The Snowman (2017)

Rating:

UK/Sweden. 2017.

Crew

Director – Tomas Alfredson, Screenplay – Hossein Amini, Peter Straughan & Søren Sveistrup, Based on the Novel by Jo Nesbø, Producers – Tim Bevan, Eric Fellner, Piodor Gustafsson & Robyn Slovo, Photography – Dion Beebe, Music – Marco Beltrami, Visual Effects – Union (Supervisor – James Roberts), Special Effects Supervisor – Stefano Pepin, Prosthetics Design – Love Larson, Production Design – Maria Djurkovic. Production Company – Working Title/Another Park Films

Cast

Michael Fassbender (Detective Harry Hole), Rebecca Ferguson (Detective Katrine Bratt), Charlotte Gainsbourg (Rakel Fauke), Jonas Karlsson (Mathias Lund-Helgesen), J.K. Simmons (Arve Stop), Val Kilmer (Gert Rafto), Michael Yates (Oleg Fauke), Ronan Vibert (Captain Gunnar Hagen), David Dencik (Dr Idar Vetlesen), Toby Jones (DC Svenson), Genevieve O’Reilly (Birte Becker), James D’Arcy (Filip Becker), Jete Laurence (Josephine Becker), Adrian Dunbar (Frederik Aasen), Chloe Sevigny (Sylvia Ottersen/Ane Pedersen), Leonard Heinemann (Boy), Sofia Helin (Boy’s Mother), Peter Dalle (Uncle Jonas), Jamie Clayton (Edda), Alec Newman (Mould Man)


Plot

Harry Hole is a brilliant Oslo police detective but on a personal level is a screw-up and an alcoholic. He joins new colleague Katrine Bratt as she investigates the case of a missing mother. Harry finds a snowman has been left in the garden and puzzles over this. The two delve deeper and find other missing women, who have always been having affairs and may have become pregnant by the other man. In each case, a snowman has been left outside their homes. They believe they are on the trail of a serial killer. At the same time, the killer starts to taunt Harry.


The Harry Hole books are a series of detective novels by Norwegian writer Jo Nesbø. The books concern a detective on the Oslo police force who is battling alcoholism and personal issues as he takes on a variety of different murders that sometimes take him around the world. Between 1997 and the time of the film’s release, Nesbø has published eleven of the Harry Hole books, beginning with Flaggermusmannen (The Bat) (1997). From 2012, these have been published translated into English. The one other genre work that Nesbø has been involved with is as creator of the tv series Okkupert (Occupied) (2015– ) set in a near-future Norway after it has been invaded by Russia.

Snmannen (The Snowman) (2007), the seventh of the Harry Hole books, was chosen for a big international film production. The producers were clearly aiming to replicate the success of The Girl with the Dragon Tattoo (2009) a few years earlier in creating a Scandinavian-set thriller in the same vein (with the prospect of an ongoing series). The director assigned was the Swedish Tomas Alfredson who had a huge international hit with the vampire film Let the Right One In (2008), followed by the English-language John Le Carre adaptation Tinker Tailor Soldier Spy (2011). Filming took place in Oslo, where the book is set. Peculiarly, the film makes a scrupulous effort to set everything in Norway but to remove all Norwegian language from the film and have the entire cast speaking and even the street signs and building names printed in English, while also casting all of the major speaking parts with well-known English-speaking actors (one of the most impressive cast line-up that on has seen assembled for any film of recent). Despite this, the film premiered to universally negative reviews that called it confusing. The film only earned $6.6 million in US release (against a $35 million budget). Tomas Alfredson later blamed this on a rushed shooting schedule that ended with them having to ditch some fifteen percent of the script.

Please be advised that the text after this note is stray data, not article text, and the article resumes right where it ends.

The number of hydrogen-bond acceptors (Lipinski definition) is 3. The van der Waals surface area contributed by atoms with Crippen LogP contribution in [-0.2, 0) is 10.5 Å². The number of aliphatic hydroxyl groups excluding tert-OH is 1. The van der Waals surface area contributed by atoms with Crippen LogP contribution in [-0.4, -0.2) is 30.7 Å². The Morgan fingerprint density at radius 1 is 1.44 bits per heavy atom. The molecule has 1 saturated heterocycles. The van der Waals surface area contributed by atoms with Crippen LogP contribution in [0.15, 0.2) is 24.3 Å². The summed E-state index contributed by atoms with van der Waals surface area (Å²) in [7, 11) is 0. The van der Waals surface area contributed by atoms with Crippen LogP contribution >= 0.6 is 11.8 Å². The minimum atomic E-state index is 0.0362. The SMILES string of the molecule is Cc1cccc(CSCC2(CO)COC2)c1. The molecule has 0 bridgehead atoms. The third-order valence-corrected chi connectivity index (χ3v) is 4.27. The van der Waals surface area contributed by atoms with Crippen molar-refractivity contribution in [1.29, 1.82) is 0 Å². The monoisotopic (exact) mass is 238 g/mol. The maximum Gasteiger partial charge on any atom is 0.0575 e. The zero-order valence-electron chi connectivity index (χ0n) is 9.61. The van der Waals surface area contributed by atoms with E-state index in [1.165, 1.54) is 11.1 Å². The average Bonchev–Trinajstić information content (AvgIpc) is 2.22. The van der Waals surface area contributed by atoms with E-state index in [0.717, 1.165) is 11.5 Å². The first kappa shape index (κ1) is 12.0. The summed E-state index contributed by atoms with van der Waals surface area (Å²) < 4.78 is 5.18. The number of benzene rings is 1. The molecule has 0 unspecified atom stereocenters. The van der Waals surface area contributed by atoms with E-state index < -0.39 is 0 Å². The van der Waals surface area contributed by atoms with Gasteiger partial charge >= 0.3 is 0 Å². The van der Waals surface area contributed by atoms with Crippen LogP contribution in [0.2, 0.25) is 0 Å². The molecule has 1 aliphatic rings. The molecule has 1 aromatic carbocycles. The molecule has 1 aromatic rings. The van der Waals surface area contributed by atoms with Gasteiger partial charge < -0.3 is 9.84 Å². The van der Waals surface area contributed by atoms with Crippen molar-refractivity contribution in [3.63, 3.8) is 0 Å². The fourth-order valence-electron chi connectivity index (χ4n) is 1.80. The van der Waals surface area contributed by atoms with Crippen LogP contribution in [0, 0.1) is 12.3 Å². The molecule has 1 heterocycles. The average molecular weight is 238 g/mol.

Watching The Snowman, I am unable to say I found the script confusing or difficult to follow. It is not clear throughout much of the film that the scenes involving Val Kilmer are meant to be taking place in the past, although this is eventually ironed out by the ending. Maybe some more could have been given over to the trail of clues that Michael Fassbender and Rebecca Ferguson follow to take them to each of the victims but there is no point I actually pulled back from the film and said “This makes no sense at all.”

Rather the criticism I would make of The Snowman is that it fails to engage as the policier thriller that it sets out to be. There is never anything to the twists and turns that has you on the edge of the seat or makes your jaw drop the way a good thriller should. It does the criminal thing a detective thriller never should – it plods. The climactic revelation of the killer’s identity feels like one where they drew straws among the cast list to select one character at random – although that is a problem that is more Jo Nesbø’s than the film’s. Michael Fassbender plays with a certain likeability but the dogged, burned-out detective is a well overused trope.

Nevertheless, the film holds you to the end with a certain watchability. Tomas Alfredson brings undeniable visual style. He grabs your attention with the prologue that take us through a cleverly condensed series of scenes with a young boy discovering his mother with a visiting man and the realisation that this is the boy’s father to a seat-edge scene where she drives off the road out onto a frozen-over river and the boy is forced to watch as the ice cracks while she sits in the car as it slowly sinks down into the water. There are also some epically breathtaking shots of the Norwegian landscape – in particular, one shot where Val Kilmer tops a mountainside and then fires a shot to drive away a flock of crows feasting on a corpse on the slope beneath him.



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